Wednesday 20th February

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Room M1

Influencing politics

For a barrier-free world,
it is very important that people with disabilities
have a say in politics.

In this session, we talk about different ways
on how people with disabilities
can take influence in politics.

For example through
• training programmes for people with disabilities,
who represent people with disabilities,
• work with people who make laws and
• collecting and using important data.

Supported decision-making and personal budget models

This session is about ways
how to help people with disabilities
to make their own decisions
when it comes to care and support
and their financing.

For example, through
• training in how to make good decisions,
• personal assistance and
• personal advisors

Technological solutions

Learn about exciting technological innovations.
The innovations include solar-powered hearing aids.
And also technology that supports
the rehabilitation of young people with cerebral palsy.

Cerebral palsy is a physical disability
that affects movement and posture.

Room M3

Using technology to connect people

Today, there are many apps and other technologies
for people with disabilities.

This session is about phone apps and websites
which help people with disabilities
to communicate with their peers
and support networks.
And to get information and advice.

Being independent at home

People introduce different products and ideas
that support people to live independently
and to make their own decisions.
For example, a programme to modify your car.
Or technology to automatically
control devices at home with the Internet.

Making everyday life more inclusive

This session is about different projects:

• apps for smartphones
• disability cards
• sports programmes

These programmes should make life more inclusive.
This means, they enable persons with disabilities
to participate in everyday activities in the same way
as people without disabilities.

Thursday 21st February

Room M1

Voter information for everyone

This session is about information on politics and voting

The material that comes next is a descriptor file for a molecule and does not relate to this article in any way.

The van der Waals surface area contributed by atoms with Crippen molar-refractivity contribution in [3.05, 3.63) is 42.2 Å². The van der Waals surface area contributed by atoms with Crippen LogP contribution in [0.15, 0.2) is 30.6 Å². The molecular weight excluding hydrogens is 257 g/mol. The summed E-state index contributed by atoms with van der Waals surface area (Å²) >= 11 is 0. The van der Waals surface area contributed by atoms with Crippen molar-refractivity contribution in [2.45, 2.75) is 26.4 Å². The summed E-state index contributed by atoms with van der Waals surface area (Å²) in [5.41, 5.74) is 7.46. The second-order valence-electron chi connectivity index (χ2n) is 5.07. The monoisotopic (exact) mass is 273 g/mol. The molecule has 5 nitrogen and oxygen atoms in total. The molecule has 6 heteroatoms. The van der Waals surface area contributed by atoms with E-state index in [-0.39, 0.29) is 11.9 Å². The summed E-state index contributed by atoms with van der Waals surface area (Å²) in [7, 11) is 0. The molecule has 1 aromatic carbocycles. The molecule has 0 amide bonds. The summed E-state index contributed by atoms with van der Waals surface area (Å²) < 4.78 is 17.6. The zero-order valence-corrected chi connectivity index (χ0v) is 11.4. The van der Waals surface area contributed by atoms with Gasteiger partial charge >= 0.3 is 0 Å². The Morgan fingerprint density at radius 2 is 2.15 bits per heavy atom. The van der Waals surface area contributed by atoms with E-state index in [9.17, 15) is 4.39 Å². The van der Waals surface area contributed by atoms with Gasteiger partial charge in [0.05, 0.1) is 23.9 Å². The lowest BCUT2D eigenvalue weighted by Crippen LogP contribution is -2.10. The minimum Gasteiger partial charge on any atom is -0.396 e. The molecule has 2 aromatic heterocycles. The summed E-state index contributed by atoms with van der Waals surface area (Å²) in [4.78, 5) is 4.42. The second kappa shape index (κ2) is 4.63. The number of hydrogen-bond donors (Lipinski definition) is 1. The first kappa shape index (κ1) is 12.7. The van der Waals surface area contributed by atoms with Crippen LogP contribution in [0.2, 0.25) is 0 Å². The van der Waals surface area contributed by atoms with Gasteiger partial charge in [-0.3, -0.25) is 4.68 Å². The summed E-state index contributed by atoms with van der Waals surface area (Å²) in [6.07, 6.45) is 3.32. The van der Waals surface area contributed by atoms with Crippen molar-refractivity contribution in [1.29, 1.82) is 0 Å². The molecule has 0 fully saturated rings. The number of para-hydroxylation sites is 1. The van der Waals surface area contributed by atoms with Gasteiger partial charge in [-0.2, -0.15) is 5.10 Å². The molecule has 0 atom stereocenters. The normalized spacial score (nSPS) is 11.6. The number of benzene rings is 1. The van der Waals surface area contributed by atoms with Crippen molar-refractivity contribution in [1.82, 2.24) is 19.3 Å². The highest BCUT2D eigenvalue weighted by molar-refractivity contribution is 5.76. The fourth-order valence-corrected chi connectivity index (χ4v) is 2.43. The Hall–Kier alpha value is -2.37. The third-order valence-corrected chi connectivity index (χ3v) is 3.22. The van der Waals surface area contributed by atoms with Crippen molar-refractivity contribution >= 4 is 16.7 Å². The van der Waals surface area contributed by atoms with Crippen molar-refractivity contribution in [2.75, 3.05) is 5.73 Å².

for persons with intellectual disabilities.
For example:

• easy-read voting guides
• study groups
• inclusive communication campaigns.

Participating in politics in poorer countries

NGOs and Organizations of persons with disabilities
talk about programmes to increase political participation.

Political participation means that people with disabilities
can have a say in important decisions or laws.
This is especially important
when these decisions or laws concern themselves.

These programmes will achieve
that more people with disabilities go to elections.

They also lead to more inclusive policies
and that persons with disabilities are represented in government.

Supporting the rights of women with disabilities

This session is about ideas and methods,
how to strengthen and promote
the rights of women with disabilities.

For example through

• training on sexual rights
and the right to give birth and have children,
• housing models for traumatized women
• and programmes to teach women
how to lead.

Supporting sign language

This session is about how to support
the use of sign language
in politics, schools and other situations.

For example through

• phone apps,
• special playgroups and
• training programmes

Supported housing models in Eastern Europe and Asia

People with disabilities
should live independently in the community
and not in care institutions.
This session shows new ideas for housing models,
shared apartments and technologies,
which help people with disabilities
to live independently.

Room M3

Youth and voluntary work

This session is about organizations
which support young people with disabilities.

Through events and workshops,
young people with disabilities
can join in sports, social activities and voluntary work.

This way, young people with disabilities
can learn how to live independently.

Independence in public spaces

It is often very difficult for persons with disabilities
to find their way in public places.
There is an app that uses radio signals to improve orientation.
There are other new inventions
like fully accessible mobile toilets.
These inventions are important,
so people with disabilities can enjoy all public spaces.

Early childhood support in poorer countries

This session is about projects